Don’t Put the “Great” Back in Britain Quite Yet


As an Englishman it pains me to say it, but the recent run of good news about the UK economy may be a false dawn, at least if the forex market is to be believed. I should issue two disclaimers here. Firstly, as I said, I am originally from the UK, so anything I write could well be tinged with the either the rosy glow or irrational cynicism that separation from one’s native country often imparts. Secondly, my background is in the forex market, so I am more inclined to trust what that market tells me than anything else.

Actually, the forex thing stands up to a dispassionate, rational analysis. Whether you like it or not, we live in a global economy, where money shifts between countries as readily as it does between assets, and some of the world’s smartest minds are devoted to deciding where it should go. You may see this as a colossal waste of resources, but the fact is that it makes the flow of money a decent indicator as to the relative economic health of nations.

If you were to look at the British economy in terms of the stock market (FTSE100), it appears that the recovery from the woes of 2008/9 is intact.


Here in the US, however, the picture has been somewhat clouded by QE giving a boost to the equity market. If you look at GBP since the recession a different story unfolds.

The British Pound Sterling (GBP) as represented by Cable (GBP/USD) has seen some inflows over recent weeks, following some data releases, but the recovery in the “proud pound” has been somewhat anemic when looked at in a larger context.


Now it could be argued that pre-recession levels above 2.0 represented an overbought Cable market, but even so it is hard to look at this chart and say that there is any great confidence in the UK economy when it comes to capital flows.

It seems to me that there are a couple of things that should make investors cautious about jumping on the UK bandwagon right now.

Firstly, the economic fortunes of the UK are inexorably tied to those of the EU. Despite the UK’s decision not to be part of the Euro, the country still depends on the Euro zone for around 50% of its international trade. The Euro crisis has faded from the headlines, but the problems are still there, with deep structural unemployment and massive debt, both public and private, weighing on the Southern nations. This continues to put pressure on the more prosperous countries in the Union and I am sure I am not the only one with a nagging feeling that there is another shoe that will drop soon.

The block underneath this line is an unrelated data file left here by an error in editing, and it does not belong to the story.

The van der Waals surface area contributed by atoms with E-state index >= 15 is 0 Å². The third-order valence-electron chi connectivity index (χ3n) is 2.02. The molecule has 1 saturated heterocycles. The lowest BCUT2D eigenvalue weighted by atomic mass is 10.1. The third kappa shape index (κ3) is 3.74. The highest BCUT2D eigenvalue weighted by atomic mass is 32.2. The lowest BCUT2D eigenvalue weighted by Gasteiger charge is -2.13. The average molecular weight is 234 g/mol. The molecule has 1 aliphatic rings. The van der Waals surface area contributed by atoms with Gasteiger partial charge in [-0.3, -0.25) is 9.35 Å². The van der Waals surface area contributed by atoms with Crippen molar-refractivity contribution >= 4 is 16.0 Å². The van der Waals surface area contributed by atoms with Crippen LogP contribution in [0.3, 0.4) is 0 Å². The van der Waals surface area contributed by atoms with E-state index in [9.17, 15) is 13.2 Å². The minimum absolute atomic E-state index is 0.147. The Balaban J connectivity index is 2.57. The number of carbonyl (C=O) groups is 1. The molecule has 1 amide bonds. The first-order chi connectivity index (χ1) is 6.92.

Secondly, the Bank of England has a seemingly impossible task trying to meet the targets of its dual mandate. Inflation, currently at around 2.8%, is deemed to be too high compared to a target of just above 2%, leading to speculation of a rate rise. This has been one of the major factors in Sterling’s recent short term strength. The problem is that unemployment in the UK, as here in the US, has remained stubbornly elevated at 7.8% versus a stated target below 7.0. Any rise in interest rates could adversely affect that number, so, should there be one, it is likely to be small and couched in temporary language.

Add to that the fact that the UK has a coalition government and the possibility of decisive action one way or another is remote. The most likely scenario is that continued tinkering with monetary policy leaves both indicators short of targets and serves only to confuse the markets.

The UK has a proud history as a major influence on the global economy, and that will no doubt continue in the future. For now, however, I will not be joining the rush to declare the economy healed and invest in the UK. The recent rise in GBP/USD looks to me like a medium term selling opportunity, given the reluctance of global finance to pile back in since the recession, and I would rather be short the FTSE100 than long in the coming months.

Call me a traitor if you will, but experience has taught me to trust what the currency markets say over anything else, particularly any misty-eyed view I may have of my old home.

The views and opinions expressed herein are the views and opinions of the author and do not necessarily reflect those of The NASDAQ OMX Group, Inc.

This article appears in: Investing , Forex and Currencies , Economy , Stocks

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Martin Tillier

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